The scarcity of money and the difficult burden of our treaty will, for a long time, prevent the automobile, as in the victor countries, from becoming widespread among the entire population. The motorcycle, however, with its small units [of production] is the future motorized means of transport for the entire population, because its low price will also make it affordable to the less well-off. (Friedmann)
Germany’s economic situation, however, favored the construction of the more economical lower-powered two-cylinder engines, motorcycles that were at a definite disadvantage in the world of competitive motorcycling (Braun and Panzer 42).
Motorcycle races were hugely popular in Weimar Germany. Huge crowds thronged to the races held on the AVUS, a racetrack on the outskirts of Berlin, to the Eilenriede Race in Hanover, to the Solitude Race in the mountains of Southwest Germany and to the Kolberg-Bath-Races held on the North Sea, as well as to countless other events. Newspapers provided extensive coverage of motor sporting events in Germany as well as the rest of the world. Like aviators, national and international motorcycle racers were revered as modern heroes (Rieger 116-157). As the TT race was unanimously viewed as the most important race, the champion racers and manufacturers were upheld in Germany as being the best in the world. The race also “drew the attention of the international guild of motorcycle designers” (“Englische Tourist Trophy 1930”). Even when the TT race was a “purely English event,” as in 1928, the German public nonetheless would have been familiar with the brands and the racers due to their previous participation in German racing events (“Von der Englischen T.-T.”).
Motorcycling magazine articles from 1920s Germany demonstrate the importance of the TT race in the cosmology of the German motorcyclist. One 1929 article described the Isle of Man TT races as the “greatest motorcycle sporting event of the world”:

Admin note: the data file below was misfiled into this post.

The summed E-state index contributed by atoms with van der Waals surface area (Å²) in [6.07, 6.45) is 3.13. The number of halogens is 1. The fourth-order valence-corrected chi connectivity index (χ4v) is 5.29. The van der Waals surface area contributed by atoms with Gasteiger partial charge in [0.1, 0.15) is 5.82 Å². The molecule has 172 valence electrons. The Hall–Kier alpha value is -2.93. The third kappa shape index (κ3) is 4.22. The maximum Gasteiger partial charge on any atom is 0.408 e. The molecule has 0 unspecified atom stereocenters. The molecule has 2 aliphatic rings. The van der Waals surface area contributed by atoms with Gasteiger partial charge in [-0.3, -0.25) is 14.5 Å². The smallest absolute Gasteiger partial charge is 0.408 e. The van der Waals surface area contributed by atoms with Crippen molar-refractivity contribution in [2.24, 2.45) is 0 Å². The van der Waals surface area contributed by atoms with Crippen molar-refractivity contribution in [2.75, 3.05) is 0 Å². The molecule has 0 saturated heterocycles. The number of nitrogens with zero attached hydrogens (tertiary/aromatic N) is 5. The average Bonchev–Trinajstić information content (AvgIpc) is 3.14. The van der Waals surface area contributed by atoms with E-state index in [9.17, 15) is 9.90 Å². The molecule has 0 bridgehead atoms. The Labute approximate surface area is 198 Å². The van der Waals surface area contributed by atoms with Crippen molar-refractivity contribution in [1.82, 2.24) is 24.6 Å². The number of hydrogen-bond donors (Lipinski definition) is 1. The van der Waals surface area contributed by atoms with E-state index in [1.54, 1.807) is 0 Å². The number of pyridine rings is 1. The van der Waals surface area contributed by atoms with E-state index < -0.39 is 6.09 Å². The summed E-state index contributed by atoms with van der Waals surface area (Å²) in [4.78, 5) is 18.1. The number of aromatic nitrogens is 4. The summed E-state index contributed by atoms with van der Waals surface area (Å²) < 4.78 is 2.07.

As it is known that road races are not allowed to be held in England, the entire interest of all motor sport practitioners as well as the motorcycle industry concentrates itself on this race on the Isle of Man, which is independent of English legal authority, and which offers motorcyclist an ideal race course that traverses valley and mountain. (Borchert 6)
Another German reporter portrayed The Isle of Man and the TT race in the following terms:
If a nature and sport-enthusiastic motorcyclist rides the chosen racecourse of the world’s most important race, he wouldn’t know what to admire more, the natural beauties of the Isle of Man, or the ideal course, which would have to evoke pure enthusiasm in every motorcyclist. (“TT-Rennen”)
In order to provide the German readership “that follows the TT-race with great interest,” with a mental picture of the race course, the author gave a meticulous first hand account of the 60-kilometer course, focusing on points of interest in terms of its challenges for the racers as well as historic and scenic highlights. At the end of his description of the difficult TT course, the author exclaimed amazedly: “Is it possible that on such a course average speeds of over 100 km/h can be achieved? And indeed, in training, Handley on an AJS rode the fastest ever round with an almost unbelievable average speed of 117 km/h!” (“TT-Rennen”).